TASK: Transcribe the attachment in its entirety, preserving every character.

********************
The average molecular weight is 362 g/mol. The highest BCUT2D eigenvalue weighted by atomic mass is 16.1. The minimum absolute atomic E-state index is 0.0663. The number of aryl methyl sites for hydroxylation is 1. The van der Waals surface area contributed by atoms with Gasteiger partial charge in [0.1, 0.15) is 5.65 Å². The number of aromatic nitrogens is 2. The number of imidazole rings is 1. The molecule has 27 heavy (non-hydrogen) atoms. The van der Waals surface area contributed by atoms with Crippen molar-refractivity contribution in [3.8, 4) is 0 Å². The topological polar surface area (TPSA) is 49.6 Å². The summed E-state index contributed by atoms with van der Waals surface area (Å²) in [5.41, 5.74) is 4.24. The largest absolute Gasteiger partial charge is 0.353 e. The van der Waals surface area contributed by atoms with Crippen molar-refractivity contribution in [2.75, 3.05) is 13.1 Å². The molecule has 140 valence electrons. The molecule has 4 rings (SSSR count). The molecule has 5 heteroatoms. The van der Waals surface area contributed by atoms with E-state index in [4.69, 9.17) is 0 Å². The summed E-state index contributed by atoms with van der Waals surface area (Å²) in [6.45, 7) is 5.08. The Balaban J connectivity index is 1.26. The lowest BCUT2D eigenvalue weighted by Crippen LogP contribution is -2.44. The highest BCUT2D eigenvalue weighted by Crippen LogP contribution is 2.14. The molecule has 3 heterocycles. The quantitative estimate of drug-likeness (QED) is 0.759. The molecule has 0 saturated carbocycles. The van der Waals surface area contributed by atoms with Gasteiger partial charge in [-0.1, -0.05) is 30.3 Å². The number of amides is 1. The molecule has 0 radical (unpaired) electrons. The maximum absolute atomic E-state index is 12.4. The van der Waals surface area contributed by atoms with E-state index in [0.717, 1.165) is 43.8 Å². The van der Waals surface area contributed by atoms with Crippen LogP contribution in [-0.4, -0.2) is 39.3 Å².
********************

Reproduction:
The average molecular weight is 362 g/mol. The highest BCUT2D eigenvalue weighted by atomic mass is 16.1. The minimum absolute atomic E-state index is 0.0663. The number of aryl methyl sites for hydroxylation is 1. The van der Waals surface area contributed by atoms with Gasteiger partial charge in [0.1, 0.15) is 5.65 Å². The number of aromatic nitrogens is 2. The number of imidazole rings is 1. The molecule has 27 heavy (non-hydrogen) atoms. The van der Waals surface area contributed by atoms with Crippen molar-refractivity contribution in [3.8, 4) is 0 Å². The topological polar surface area (TPSA) is 49.6 Å². The summed E-state index contributed by atoms with van der Waals surface area (Å²) in [5.41, 5.74) is 4.24. The largest absolute Gasteiger partial charge is 0.353 e. The van der Waals surface area contributed by atoms with Crippen molar-refractivity contribution in [2.75, 3.05) is 13.1 Å². The molecule has 140 valence electrons. The molecule has 4 rings (SSSR count). The molecule has 5 heteroatoms. The van der Waals surface area contributed by atoms with E-state index in [4.69, 9.17) is 0 Å². The summed E-state index contributed by atoms with van der Waals surface area (Å²) in [6.45, 7) is 5.08. The Balaban J connectivity index is 1.26. The lowest BCUT2D eigenvalue weighted by Crippen LogP contribution is -2.44. The highest BCUT2D eigenvalue weighted by Crippen LogP contribution is 2.14. The molecule has 3 heterocycles. The quantitative estimate of drug-likeness (QED) is 0.759. The molecule has 0 saturated carbocycles. The van der Waals surface area contributed by atoms with Gasteiger partial charge in [-0.1, -0.05) is 30.3 Å². The number of amides is 1. The molecule has 0 radical (unpaired) electrons. The maximum absolute atomic E-state index is 12.4. The van der Waals surface area contributed by atoms with E-state index in [0.717, 1.165) is 43.8 Å². The van der Waals surface area contributed by atoms with Crippen LogP contribution in [-0.4, -0.2) is 39.3 Å².